By Pastor Akinola
INTRODUCTION Continuing from where we stopped at the last session, we shall X-ray more about the support network of Apostle Paul. We cannot overemphasize the issue of our network, because someone has rightly said, “Your network is your net worth”.
THE MAKING OF APOSTLE PAUL’S VOCATIONAL NETWORK
Apostle Paul had a vocational network to support his apostolic mission that was developed in the Mediterranean region. He spent about 10 years to establish this regional support network (during his second and third missionary journeys).
Outstanding Fellow Labourers
One of the characteristics of the fellow labourers in Paul’s network is the ability of being able to risk their lives for him. A couple named Aquilla and Priscilla possessed this quality as seen in Rom. 16:3-4. Paul found both of them in Corinth, as they were together in the tent-making trade, and he stayed with them, while also working with them. (Acts 18:2-3).
He took Aquilla and Priscilla and sailed to Antioch of Syria (Acts 18:18-26) and left them in Ephesus to minister to the brethren. Both of them met Apollos, an eloquent teacher from Alexandria (Acts 18:24), and they ‘took him aside and explained to him the way of God more accurately (vs. 26). Aquilla and Priscilla had a church in their house before Paul came. (Rom. 16:5; 1 Cor. 16:9). They were with Paul for fifteen years.
Another person was Dr. Luke, Paul’s fellow labourer and companion for a period of sixteen years. (Philem. 24; Acts 16:10; 21:8). He travelled with Paul by sea to Rome, and was the only person with Paul in Rome during his final imprisonment. (2 Tim 4:11). Paul also mentioned Erastus together with Timothy as “two of those who ministered to me” (Acts 19:22). Erastus was the Treasurer of the City (probably Ephesus). He was also with Paul as he wrote his epistle to the Romans while at Corinth. (Rom. 16:23).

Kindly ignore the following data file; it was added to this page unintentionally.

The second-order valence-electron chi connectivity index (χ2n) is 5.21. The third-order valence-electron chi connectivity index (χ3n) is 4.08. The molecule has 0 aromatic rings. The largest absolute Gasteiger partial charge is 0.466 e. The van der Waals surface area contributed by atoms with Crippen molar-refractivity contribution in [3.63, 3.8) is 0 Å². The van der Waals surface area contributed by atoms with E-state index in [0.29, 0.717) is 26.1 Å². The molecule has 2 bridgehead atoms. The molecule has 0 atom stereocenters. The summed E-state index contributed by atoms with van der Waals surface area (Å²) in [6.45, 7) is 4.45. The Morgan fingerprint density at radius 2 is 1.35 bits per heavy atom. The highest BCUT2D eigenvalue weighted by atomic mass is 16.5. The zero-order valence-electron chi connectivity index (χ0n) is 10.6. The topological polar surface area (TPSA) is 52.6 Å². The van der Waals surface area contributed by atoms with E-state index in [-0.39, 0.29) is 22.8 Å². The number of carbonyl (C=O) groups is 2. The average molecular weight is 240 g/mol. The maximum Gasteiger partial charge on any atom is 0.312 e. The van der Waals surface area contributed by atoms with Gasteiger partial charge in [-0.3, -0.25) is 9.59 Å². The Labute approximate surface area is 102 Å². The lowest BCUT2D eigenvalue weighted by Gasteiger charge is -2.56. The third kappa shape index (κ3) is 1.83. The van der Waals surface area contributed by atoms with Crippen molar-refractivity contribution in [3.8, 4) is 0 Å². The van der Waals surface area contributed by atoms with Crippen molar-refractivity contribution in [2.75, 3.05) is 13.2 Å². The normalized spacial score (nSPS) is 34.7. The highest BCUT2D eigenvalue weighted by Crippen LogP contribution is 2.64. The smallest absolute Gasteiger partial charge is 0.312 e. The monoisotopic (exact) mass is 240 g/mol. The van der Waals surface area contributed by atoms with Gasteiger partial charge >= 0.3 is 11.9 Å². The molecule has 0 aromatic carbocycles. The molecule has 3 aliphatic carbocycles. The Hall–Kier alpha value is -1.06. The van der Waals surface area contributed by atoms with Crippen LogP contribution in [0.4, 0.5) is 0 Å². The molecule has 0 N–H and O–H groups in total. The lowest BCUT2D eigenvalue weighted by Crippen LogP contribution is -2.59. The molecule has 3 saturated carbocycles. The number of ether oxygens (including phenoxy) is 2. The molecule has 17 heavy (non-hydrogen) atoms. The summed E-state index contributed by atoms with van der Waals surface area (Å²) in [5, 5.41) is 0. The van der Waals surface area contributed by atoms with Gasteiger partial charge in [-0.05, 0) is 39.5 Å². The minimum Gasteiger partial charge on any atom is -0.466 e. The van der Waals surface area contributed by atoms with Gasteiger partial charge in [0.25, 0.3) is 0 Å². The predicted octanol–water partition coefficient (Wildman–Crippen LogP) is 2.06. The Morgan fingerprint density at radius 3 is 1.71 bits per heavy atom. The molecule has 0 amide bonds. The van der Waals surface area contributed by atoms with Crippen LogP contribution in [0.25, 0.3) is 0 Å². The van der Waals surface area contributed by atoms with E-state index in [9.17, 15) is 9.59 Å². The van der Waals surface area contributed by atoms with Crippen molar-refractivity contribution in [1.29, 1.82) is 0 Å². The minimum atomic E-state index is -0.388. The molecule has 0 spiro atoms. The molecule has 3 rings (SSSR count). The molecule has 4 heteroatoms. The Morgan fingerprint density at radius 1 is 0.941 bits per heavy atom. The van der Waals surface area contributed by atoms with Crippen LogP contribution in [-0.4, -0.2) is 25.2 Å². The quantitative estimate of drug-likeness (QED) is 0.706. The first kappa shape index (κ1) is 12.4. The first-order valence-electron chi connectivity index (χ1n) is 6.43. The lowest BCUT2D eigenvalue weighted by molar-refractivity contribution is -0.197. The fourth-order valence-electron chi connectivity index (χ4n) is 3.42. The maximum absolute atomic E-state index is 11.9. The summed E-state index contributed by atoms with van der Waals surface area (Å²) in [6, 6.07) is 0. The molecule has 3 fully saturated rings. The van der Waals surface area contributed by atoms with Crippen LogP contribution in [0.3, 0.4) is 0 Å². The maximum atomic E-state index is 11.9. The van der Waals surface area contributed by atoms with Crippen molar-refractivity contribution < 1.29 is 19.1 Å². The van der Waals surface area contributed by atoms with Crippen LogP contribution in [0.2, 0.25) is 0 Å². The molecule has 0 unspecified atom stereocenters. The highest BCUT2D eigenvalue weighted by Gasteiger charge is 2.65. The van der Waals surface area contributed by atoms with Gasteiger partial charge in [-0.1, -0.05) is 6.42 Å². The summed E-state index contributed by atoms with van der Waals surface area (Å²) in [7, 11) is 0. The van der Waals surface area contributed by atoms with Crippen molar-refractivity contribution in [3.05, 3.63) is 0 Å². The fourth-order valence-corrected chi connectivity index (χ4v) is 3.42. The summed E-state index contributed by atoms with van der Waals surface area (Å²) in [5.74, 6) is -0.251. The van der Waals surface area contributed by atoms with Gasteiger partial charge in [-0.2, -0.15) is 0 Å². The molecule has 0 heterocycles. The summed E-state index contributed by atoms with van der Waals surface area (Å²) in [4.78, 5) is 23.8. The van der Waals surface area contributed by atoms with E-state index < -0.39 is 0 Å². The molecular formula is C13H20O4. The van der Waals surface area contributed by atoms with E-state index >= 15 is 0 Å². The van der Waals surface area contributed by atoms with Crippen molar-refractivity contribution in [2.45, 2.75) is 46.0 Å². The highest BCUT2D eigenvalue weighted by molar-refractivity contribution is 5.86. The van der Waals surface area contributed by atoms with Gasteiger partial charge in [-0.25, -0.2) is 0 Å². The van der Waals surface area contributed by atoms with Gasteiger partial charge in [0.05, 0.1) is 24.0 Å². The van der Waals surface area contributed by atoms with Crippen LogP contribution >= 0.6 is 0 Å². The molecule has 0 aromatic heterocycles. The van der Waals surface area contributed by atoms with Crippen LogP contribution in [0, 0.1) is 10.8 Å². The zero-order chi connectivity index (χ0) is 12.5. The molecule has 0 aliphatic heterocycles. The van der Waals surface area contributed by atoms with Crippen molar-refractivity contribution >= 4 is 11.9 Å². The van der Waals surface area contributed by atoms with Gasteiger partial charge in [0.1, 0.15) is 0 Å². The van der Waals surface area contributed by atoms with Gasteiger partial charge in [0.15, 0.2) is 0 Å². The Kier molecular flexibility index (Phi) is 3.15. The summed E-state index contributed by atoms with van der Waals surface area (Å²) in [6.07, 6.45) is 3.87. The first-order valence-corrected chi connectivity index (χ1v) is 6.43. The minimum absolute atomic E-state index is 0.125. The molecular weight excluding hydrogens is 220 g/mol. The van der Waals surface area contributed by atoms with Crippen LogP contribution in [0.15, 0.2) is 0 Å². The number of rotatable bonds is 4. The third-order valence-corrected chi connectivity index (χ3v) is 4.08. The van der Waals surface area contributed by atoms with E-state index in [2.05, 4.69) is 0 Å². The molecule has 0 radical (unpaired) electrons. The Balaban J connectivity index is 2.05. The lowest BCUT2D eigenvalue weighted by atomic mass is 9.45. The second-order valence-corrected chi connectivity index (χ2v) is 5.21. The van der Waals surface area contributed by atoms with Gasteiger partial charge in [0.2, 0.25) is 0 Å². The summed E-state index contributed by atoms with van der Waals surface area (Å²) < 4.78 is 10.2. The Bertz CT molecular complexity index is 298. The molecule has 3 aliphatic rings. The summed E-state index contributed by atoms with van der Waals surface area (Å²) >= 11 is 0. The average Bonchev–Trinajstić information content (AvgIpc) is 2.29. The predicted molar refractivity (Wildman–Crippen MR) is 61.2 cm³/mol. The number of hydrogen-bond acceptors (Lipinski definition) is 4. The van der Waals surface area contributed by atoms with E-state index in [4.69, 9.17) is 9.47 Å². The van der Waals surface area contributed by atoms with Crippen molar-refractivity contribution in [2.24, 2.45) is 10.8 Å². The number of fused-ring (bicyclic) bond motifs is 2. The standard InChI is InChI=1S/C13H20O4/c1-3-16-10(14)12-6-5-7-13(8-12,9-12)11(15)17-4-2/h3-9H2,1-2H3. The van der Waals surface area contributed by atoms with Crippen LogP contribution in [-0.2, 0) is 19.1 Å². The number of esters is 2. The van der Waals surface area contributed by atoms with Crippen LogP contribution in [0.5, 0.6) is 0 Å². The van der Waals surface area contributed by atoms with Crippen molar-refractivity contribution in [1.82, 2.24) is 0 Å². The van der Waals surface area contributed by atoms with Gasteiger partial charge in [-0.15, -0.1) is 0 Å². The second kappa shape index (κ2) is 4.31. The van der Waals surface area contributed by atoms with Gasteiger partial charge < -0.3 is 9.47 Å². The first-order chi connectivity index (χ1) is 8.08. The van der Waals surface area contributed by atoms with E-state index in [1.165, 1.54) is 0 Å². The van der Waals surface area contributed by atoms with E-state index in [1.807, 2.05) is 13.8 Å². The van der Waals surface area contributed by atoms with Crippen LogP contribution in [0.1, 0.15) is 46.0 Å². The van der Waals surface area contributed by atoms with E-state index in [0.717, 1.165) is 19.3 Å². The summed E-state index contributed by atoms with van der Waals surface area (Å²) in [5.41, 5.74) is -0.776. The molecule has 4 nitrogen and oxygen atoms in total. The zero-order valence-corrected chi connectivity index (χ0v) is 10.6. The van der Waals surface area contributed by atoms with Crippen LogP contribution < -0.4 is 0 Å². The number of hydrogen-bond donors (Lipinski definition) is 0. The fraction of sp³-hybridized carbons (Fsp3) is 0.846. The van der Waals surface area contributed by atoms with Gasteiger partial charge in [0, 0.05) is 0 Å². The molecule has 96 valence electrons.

Gaius and Aristarchus, both Macedonians, were Paul’s travelling companions. They were seized by the people who rushed into theatre with one accord, when Ephesus was filled with confusion (Acts 19:29). Gaius was Paul’s host and the host of the whole Church. (Rom 16:23). Gaius also was with Paul at Corinth when he wrote to the Romans. Aristarchus sailed with Paul to Italy. (Acts 27:2) and was his fellow prisoner at Rome. (Col. 4:10).
PAUL’S MINISTRY ASSOCIATES
Paul also had some full-time ministry associates, who were strategically positioned in the 5-fold ministries. A few of these will be mentioned here, and we will mention more in the next session.
Epaphras was an intercessor who “always laboured fervently for (the Colosians) in prayers, that they might stand perfect and complete in all the will of God”. (Col. 4:12). He was also Paul’s fellow prisoner at Rome. (Philem. 23). Nymphas of Laodicea had a church meeting in his house (Col. 4:15). Phoebe was a woman leader or pastor in Cenchrea (Rom. 16:1).
Paul also had two Thessalonian companions, Aristarchus and Secundus, Asian companions, Gaius of Derbe, Timothy, Tychicus and Trophimus (Acts 20:4), as well as Sopater of Berea, who accompanied Paul from Macedonia to Asia, a journey in which the Jews plotted against Paul. Sosipater (also called Sopater) was also with him as he wrote the letter to the Romans at Corinth. (Rom. 16:21).
We will conclude on these associates of Paul in the next session, and look at how we can make the best from our associates. These are rare nuggets for ministry breakthroughs.